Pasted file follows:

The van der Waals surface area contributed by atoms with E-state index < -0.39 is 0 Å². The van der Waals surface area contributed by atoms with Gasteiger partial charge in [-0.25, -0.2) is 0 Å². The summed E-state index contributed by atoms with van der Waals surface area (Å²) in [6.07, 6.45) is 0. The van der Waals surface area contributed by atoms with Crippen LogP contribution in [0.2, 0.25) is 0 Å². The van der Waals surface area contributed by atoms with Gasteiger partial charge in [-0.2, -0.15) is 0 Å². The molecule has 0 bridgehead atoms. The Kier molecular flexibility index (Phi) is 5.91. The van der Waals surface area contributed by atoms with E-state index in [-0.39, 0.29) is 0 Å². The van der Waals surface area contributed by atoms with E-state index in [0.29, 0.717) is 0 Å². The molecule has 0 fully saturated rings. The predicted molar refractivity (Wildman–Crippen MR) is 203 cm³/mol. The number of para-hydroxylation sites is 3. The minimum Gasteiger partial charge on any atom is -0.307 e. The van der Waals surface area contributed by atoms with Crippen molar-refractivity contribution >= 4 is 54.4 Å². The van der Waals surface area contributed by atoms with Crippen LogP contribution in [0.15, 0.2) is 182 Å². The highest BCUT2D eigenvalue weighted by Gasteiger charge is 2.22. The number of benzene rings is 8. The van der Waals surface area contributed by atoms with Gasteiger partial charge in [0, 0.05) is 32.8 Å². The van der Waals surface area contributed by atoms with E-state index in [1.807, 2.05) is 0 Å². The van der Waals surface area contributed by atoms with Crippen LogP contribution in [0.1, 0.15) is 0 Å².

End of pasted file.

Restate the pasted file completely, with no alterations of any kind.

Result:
The van der Waals surface area contributed by atoms with E-state index < -0.39 is 0 Å². The van der Waals surface area contributed by atoms with Gasteiger partial charge in [-0.25, -0.2) is 0 Å². The summed E-state index contributed by atoms with van der Waals surface area (Å²) in [6.07, 6.45) is 0. The van der Waals surface area contributed by atoms with Crippen LogP contribution in [0.2, 0.25) is 0 Å². The van der Waals surface area contributed by atoms with Gasteiger partial charge in [-0.2, -0.15) is 0 Å². The molecule has 0 bridgehead atoms. The Kier molecular flexibility index (Phi) is 5.91. The van der Waals surface area contributed by atoms with E-state index in [-0.39, 0.29) is 0 Å². The van der Waals surface area contributed by atoms with E-state index in [0.29, 0.717) is 0 Å². The molecule has 0 fully saturated rings. The predicted molar refractivity (Wildman–Crippen MR) is 203 cm³/mol. The number of para-hydroxylation sites is 3. The minimum Gasteiger partial charge on any atom is -0.307 e. The van der Waals surface area contributed by atoms with Crippen molar-refractivity contribution >= 4 is 54.4 Å². The van der Waals surface area contributed by atoms with Crippen LogP contribution in [0.15, 0.2) is 182 Å². The highest BCUT2D eigenvalue weighted by Gasteiger charge is 2.22. The number of benzene rings is 8. The van der Waals surface area contributed by atoms with Gasteiger partial charge in [0, 0.05) is 32.8 Å². The van der Waals surface area contributed by atoms with E-state index in [1.807, 2.05) is 0 Å². The van der Waals surface area contributed by atoms with Crippen LogP contribution in [0.1, 0.15) is 0 Å².